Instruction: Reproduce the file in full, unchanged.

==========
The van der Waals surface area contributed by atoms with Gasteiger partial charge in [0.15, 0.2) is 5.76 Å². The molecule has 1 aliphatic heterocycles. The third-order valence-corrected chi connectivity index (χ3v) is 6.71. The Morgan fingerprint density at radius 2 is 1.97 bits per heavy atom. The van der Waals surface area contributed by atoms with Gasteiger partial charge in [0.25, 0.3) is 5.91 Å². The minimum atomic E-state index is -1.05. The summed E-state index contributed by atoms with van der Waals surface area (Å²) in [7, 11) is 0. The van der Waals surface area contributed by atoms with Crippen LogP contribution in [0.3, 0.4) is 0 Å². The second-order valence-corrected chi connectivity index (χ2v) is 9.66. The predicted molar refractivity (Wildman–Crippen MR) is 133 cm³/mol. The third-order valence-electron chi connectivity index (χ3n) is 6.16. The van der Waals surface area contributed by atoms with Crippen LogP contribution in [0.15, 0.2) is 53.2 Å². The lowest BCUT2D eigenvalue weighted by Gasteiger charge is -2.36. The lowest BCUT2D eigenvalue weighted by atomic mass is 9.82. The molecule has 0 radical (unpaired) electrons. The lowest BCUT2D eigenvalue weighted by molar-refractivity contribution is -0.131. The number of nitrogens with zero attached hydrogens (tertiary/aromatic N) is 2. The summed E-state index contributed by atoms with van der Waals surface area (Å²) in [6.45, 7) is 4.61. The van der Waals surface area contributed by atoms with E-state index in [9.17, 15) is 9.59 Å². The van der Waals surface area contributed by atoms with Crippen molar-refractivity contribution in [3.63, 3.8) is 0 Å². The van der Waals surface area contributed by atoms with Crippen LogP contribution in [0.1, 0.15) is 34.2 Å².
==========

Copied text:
The van der Waals surface area contributed by atoms with Gasteiger partial charge in [0.15, 0.2) is 5.76 Å². The molecule has 1 aliphatic heterocycles. The third-order valence-corrected chi connectivity index (χ3v) is 6.71. The Morgan fingerprint density at radius 2 is 1.97 bits per heavy atom. The van der Waals surface area contributed by atoms with Gasteiger partial charge in [0.25, 0.3) is 5.91 Å². The minimum atomic E-state index is -1.05. The summed E-state index contributed by atoms with van der Waals surface area (Å²) in [7, 11) is 0. The van der Waals surface area contributed by atoms with Crippen LogP contribution in [0.3, 0.4) is 0 Å². The second-order valence-corrected chi connectivity index (χ2v) is 9.66. The predicted molar refractivity (Wildman–Crippen MR) is 133 cm³/mol. The third-order valence-electron chi connectivity index (χ3n) is 6.16. The van der Waals surface area contributed by atoms with Crippen LogP contribution in [0.15, 0.2) is 53.2 Å². The lowest BCUT2D eigenvalue weighted by Gasteiger charge is -2.36. The lowest BCUT2D eigenvalue weighted by atomic mass is 9.82. The molecule has 0 radical (unpaired) electrons. The lowest BCUT2D eigenvalue weighted by molar-refractivity contribution is -0.131. The number of nitrogens with zero attached hydrogens (tertiary/aromatic N) is 2. The summed E-state index contributed by atoms with van der Waals surface area (Å²) in [6.45, 7) is 4.61. The van der Waals surface area contributed by atoms with E-state index in [9.17, 15) is 9.59 Å². The van der Waals surface area contributed by atoms with Crippen molar-refractivity contribution in [3.63, 3.8) is 0 Å². The van der Waals surface area contributed by atoms with Crippen LogP contribution in [0.1, 0.15) is 34.2 Å².